Favorite Songs By Favorite Artists (Series Two) #49: The B-52’s

Note: For an index of all articles in this second “Favorite Songs” series, click here. For a summary of all artists covered in the original series, click here.

Who They Are: A deeply eclectic pop-party group spawned in Athens, Georgia, and later based in the lower reaches of Upstate New York, originally featuring a quintet line-up of guitarist Ricky Wilson, drummer Keith Strickland, and vocalists Kate Pierson (who also played keyboards and bass), Cindy Wilson (ace bongo player and occasional guitarist), and Fred Schneider. Ricky Wilson was a tragic early casualty of the AIDS era, and after his passing, Strickland shifted to guitar, with the group backed by session rhythm section players from that point forward. Cindy Wilson (Ricky’s sister) left the group for several years after his death, but not before completing her epic vocal work (think “Tin roof . . . rusted!”) on the B-52’s commercial breakthrough album from 1989, Cosmic Thing. After one album recorded and released by a Strickland-Pierson-Schneider trio, Cindy returned for their last studio album, Funplex (2008). In 2012, Keith Strickland announced his retirement from live B-52’s performances, though he nominally remains a member of the group in its studio incarnation, should they ever choose to release new material in that format.

When I First Heard Them: In the summer of 1979, digging their quirky alt-radio hit “Rock Lobster” on the epic free-form WLIR (92.7 FM), while I was living at Mitchel Field on Long Island. I remember them as a key part of what then seemed a strange radio phenomenon involving female-fronted groups bending the rock music rules in marvelous New Wave ways, with Lene Lovich’s “Lucky Number” and The Flying Lizards’ “Money” also standing strong in my memory as defining tunes of the times. In very early 1980, as “Rock Lobster” was gaining traction as a dance-floor classic, The B-52’s appeared on Saturday Night Live, and blew my mind with their performances of “Lobster” and (most especially) “Dance This Mess Around.” It wasn’t quite as life-altering a television experience as Devo’s appearance on SNL had been, but it was darned close, with loads of “What the hell was that?” moments spread across their brief appearance. I was hooked for good after that unexpectedly wonderful Saturday night, remaining happy to acquire whatever The B-52’s wanted to offer us audiences from that point forward.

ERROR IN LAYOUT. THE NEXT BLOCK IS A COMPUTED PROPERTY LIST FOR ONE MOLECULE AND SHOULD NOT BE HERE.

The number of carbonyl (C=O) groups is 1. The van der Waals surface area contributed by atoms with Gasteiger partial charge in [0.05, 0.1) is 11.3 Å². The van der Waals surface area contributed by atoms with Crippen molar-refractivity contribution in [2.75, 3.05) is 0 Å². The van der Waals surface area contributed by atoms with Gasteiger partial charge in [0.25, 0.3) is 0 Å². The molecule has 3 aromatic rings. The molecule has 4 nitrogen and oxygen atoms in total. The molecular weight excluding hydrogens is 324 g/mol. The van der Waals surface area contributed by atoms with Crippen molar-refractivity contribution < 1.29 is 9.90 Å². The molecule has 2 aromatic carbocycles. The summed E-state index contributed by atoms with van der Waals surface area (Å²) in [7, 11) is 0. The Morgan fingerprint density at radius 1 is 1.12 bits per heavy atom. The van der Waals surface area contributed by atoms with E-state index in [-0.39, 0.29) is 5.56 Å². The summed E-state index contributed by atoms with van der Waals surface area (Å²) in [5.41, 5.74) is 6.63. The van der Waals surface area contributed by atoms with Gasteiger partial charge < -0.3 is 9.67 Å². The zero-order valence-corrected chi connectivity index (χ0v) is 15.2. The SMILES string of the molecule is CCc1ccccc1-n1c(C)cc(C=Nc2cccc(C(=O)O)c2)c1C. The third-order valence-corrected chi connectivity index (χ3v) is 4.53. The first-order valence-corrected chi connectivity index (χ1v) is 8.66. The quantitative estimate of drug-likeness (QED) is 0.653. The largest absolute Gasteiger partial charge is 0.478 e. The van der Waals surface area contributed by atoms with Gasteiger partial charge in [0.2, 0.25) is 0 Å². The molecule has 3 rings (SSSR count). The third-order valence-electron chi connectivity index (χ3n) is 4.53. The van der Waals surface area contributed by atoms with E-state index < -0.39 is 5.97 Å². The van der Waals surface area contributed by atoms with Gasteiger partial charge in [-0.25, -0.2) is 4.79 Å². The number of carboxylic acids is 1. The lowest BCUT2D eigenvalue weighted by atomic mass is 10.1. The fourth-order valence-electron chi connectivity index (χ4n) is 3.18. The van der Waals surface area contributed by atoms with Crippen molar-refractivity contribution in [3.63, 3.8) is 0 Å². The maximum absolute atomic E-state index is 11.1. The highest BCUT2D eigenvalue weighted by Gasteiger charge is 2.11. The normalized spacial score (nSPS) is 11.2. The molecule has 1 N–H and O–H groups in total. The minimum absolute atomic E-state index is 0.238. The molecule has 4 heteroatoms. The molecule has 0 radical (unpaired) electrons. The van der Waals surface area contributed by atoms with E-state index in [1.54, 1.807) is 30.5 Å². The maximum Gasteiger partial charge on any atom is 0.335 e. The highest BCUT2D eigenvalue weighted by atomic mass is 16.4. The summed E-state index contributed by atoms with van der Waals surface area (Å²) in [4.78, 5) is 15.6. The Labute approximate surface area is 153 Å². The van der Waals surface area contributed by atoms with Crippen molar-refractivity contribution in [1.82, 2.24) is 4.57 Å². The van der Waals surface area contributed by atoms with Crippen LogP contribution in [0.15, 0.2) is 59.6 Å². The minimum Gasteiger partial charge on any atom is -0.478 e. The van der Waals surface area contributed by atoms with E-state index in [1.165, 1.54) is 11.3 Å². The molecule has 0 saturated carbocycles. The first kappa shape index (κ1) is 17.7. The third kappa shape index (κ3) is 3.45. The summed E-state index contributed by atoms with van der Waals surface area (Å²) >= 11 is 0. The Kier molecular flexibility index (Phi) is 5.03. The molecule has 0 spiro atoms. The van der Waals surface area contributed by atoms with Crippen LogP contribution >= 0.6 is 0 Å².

Why I Love Them: I listen to a lot of dark and dour music (no surprise to regular readers here), and The B-52’s are always a delightful palate cleanser against that trend, offering light and love and joy in pretty much everything they do, even as they have contended as a group with some seriously heavy stuff over the years. While they traffic in goofy and kitschy tunes, their songs arrangements are often surprisingly sophisticated and strange (Ricky Wilson defined their guitar sound with a custom four-string, open-tuned axe, for example), appealing to both the higher and lower function facets of my music-processing brain housing group. While Fred Schneider is without question one of the most unusual front-men in rock music history, the real vocal magic of The B-52’s occurs when Cindy Wilson and Kate Pierson sing together. They’re both extraordinary vocalists, with big voices, and Kate’s pure-tone belt and Cindy’s scratchy Southern drawl combine to make a heart-melting sound that’s simply unparalleled among the many other artists in my rather-large collection of tunes. While I’m not generally a shallow fellow who forms unrequited emotional attachments to famous people who I don’t actually know personally, I will confess to having had a big teen-age crush on Cindy Wilson way back when, smitten by her stage presence and singing, swoon! And having confessed that, I’m now deeply embarrassed, so I will get on to listing my fave B-52’s songs below, noting that there is nothing to see here, keep it moving right along, never mind the old man behind the curtain getting woozy with nostalgia for more innocent times.